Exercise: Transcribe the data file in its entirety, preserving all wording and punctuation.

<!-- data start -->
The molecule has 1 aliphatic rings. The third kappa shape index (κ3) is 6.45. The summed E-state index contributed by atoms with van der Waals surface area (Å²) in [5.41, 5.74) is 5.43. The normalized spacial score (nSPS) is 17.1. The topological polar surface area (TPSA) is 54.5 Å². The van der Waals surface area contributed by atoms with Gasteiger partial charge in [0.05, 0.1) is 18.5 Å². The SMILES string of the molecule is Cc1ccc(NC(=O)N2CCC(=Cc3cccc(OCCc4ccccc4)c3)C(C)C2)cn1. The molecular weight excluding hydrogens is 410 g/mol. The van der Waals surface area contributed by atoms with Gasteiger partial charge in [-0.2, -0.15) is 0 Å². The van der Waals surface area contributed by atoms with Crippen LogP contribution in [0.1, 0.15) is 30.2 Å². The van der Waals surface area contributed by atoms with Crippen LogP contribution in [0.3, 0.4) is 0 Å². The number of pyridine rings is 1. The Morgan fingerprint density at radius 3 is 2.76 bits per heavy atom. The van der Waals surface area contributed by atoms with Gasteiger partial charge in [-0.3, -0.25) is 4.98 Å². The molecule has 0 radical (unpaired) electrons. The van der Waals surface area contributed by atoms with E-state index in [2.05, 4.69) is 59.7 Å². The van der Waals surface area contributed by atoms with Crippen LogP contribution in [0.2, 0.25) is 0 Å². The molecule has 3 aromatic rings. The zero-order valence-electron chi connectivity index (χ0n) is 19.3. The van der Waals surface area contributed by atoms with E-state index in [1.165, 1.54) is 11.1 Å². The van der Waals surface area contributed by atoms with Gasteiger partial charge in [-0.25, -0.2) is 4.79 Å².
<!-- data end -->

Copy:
The molecule has 1 aliphatic rings. The third kappa shape index (κ3) is 6.45. The summed E-state index contributed by atoms with van der Waals surface area (Å²) in [5.41, 5.74) is 5.43. The normalized spacial score (nSPS) is 17.1. The topological polar surface area (TPSA) is 54.5 Å². The van der Waals surface area contributed by atoms with Gasteiger partial charge in [0.05, 0.1) is 18.5 Å². The SMILES string of the molecule is Cc1ccc(NC(=O)N2CCC(=Cc3cccc(OCCc4ccccc4)c3)C(C)C2)cn1. The molecular weight excluding hydrogens is 410 g/mol. The van der Waals surface area contributed by atoms with Gasteiger partial charge in [-0.2, -0.15) is 0 Å². The van der Waals surface area contributed by atoms with Crippen LogP contribution in [0.1, 0.15) is 30.2 Å². The van der Waals surface area contributed by atoms with Crippen LogP contribution in [0.3, 0.4) is 0 Å². The number of pyridine rings is 1. The Morgan fingerprint density at radius 3 is 2.76 bits per heavy atom. The van der Waals surface area contributed by atoms with Gasteiger partial charge in [-0.3, -0.25) is 4.98 Å². The molecule has 0 radical (unpaired) electrons. The van der Waals surface area contributed by atoms with E-state index in [2.05, 4.69) is 59.7 Å². The van der Waals surface area contributed by atoms with Crippen LogP contribution in [0.2, 0.25) is 0 Å². The molecule has 3 aromatic rings. The zero-order valence-electron chi connectivity index (χ0n) is 19.3. The van der Waals surface area contributed by atoms with E-state index in [1.165, 1.54) is 11.1 Å². The van der Waals surface area contributed by atoms with Gasteiger partial charge in [-0.25, -0.2) is 4.79 Å².